That’s what I wanted to cover in the way of the general law.  Now I want to show what USCIS says about this.  I extracted this from the USCIS website.  USCIS says if you do anything which makes you removable, for example, if you commit a crime, etc., which is not a problem for us.  But then they talk about abandoning permanent residence.  If you move to another country intending to live there permanently, one of the things that USCIS looks for, not just in case of parents, in case of any immigrant who is outside USA, if you leave your job and get another job outside USA, that is a sure indication that you have abandoned your permanent residence in USA.  Also, if your family is living in your home country and not USA, then USCIS can consider that also to be evidence that you have abandoned your permanent residence in the USA.  If you remain outside the USA for more than one year, I’ve already covered that.

 

If you fail to file an income tax return while living outside US for any period or you declare yourself a non-immigrant on your tax returns, you will lose your green card.  But what if you are not required to file tax returns?  That’s one of the questions the gentleman who sent me an email asked me.  Am I required to file an income tax return?  I don’t know where that observation from USCIS comes from, because, the way I see it, if IRS does not require you to file a tax return, you shouldn’t be filing one.  There is not a problem.  I looked up at the IRS publication P-4588.  The part that I highlighted.  If you have a US green card, if you are a lawful permanent resident, even if you are a US green card holder for only one day in that year, you have to file income taxes, except when your gross income from worldwide sources is less than the amount that requires a tax return to be filed.  If your income is below a certain level, I do not see why you should be required to file a tax return.  In my view, the information on USCIS website is a little misleading.  It does not provide for those cases where a tax return is just not required to be filed.  That’s the way I see it, but I’m no tax expert.  I would readily admit that.  In my view, it is not required.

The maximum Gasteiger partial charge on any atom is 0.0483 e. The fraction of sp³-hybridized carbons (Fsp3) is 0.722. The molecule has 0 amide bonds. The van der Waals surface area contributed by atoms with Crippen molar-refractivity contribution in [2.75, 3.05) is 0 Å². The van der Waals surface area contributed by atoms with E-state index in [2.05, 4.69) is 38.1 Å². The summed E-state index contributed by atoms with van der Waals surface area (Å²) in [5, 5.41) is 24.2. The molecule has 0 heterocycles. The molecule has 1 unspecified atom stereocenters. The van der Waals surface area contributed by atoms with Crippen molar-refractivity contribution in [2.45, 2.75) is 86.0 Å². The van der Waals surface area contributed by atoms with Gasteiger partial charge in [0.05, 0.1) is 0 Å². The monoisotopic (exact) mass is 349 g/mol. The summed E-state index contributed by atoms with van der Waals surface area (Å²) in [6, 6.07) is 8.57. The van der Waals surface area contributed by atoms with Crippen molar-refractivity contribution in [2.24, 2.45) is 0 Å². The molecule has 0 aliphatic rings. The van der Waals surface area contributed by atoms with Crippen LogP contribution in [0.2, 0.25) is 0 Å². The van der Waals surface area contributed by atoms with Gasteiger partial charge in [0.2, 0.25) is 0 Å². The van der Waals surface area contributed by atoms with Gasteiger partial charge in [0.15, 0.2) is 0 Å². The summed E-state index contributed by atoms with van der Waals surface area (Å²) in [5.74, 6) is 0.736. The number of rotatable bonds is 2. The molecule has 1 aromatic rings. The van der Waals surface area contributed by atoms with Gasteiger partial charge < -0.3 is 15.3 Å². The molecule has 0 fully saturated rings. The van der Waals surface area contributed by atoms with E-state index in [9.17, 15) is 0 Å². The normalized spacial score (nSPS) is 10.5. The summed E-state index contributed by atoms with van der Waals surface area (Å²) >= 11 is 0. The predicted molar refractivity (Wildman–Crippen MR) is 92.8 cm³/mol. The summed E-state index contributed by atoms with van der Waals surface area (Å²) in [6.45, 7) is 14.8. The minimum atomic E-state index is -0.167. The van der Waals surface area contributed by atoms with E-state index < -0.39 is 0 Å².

Now, going through the questions that our respected community member has. 

 

Can the green card holder travel to their native country for 160 to 170 days?